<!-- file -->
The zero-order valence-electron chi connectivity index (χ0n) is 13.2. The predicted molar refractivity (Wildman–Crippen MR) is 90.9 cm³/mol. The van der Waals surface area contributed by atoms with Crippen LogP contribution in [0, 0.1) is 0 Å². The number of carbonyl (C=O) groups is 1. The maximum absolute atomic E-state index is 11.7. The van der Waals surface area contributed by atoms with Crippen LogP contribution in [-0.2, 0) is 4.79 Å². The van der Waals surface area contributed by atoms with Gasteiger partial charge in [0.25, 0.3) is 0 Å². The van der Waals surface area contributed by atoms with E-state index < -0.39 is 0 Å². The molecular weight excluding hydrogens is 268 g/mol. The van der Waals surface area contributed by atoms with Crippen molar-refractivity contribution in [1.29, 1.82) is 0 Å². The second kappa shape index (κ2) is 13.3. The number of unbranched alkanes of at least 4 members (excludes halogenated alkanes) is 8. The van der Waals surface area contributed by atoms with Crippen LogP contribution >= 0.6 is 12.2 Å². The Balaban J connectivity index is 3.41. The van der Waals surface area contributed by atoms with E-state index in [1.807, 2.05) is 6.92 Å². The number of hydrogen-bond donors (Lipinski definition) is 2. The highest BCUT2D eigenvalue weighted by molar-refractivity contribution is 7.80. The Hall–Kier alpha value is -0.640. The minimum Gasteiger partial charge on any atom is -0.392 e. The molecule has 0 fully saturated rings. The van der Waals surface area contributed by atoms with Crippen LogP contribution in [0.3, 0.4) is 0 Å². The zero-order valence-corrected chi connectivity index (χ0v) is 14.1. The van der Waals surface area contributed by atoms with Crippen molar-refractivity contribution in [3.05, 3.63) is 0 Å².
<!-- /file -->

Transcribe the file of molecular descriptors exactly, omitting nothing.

The zero-order valence-electron chi connectivity index (χ0n) is 13.2. The predicted molar refractivity (Wildman–Crippen MR) is 90.9 cm³/mol. The van der Waals surface area contributed by atoms with Crippen LogP contribution in [0, 0.1) is 0 Å². The number of carbonyl (C=O) groups is 1. The maximum absolute atomic E-state index is 11.7. The van der Waals surface area contributed by atoms with Crippen LogP contribution in [-0.2, 0) is 4.79 Å². The van der Waals surface area contributed by atoms with Gasteiger partial charge in [0.25, 0.3) is 0 Å². The van der Waals surface area contributed by atoms with E-state index < -0.39 is 0 Å². The molecular weight excluding hydrogens is 268 g/mol. The van der Waals surface area contributed by atoms with Crippen molar-refractivity contribution in [1.29, 1.82) is 0 Å². The second kappa shape index (κ2) is 13.3. The number of unbranched alkanes of at least 4 members (excludes halogenated alkanes) is 8. The van der Waals surface area contributed by atoms with Crippen LogP contribution >= 0.6 is 12.2 Å². The Balaban J connectivity index is 3.41. The van der Waals surface area contributed by atoms with E-state index in [1.807, 2.05) is 6.92 Å². The number of hydrogen-bond donors (Lipinski definition) is 2. The highest BCUT2D eigenvalue weighted by molar-refractivity contribution is 7.80. The Hall–Kier alpha value is -0.640. The minimum Gasteiger partial charge on any atom is -0.392 e. The molecule has 0 fully saturated rings. The van der Waals surface area contributed by atoms with Crippen LogP contribution in [0.3, 0.4) is 0 Å². The zero-order valence-corrected chi connectivity index (χ0v) is 14.1. The van der Waals surface area contributed by atoms with Crippen molar-refractivity contribution in [3.05, 3.63) is 0 Å².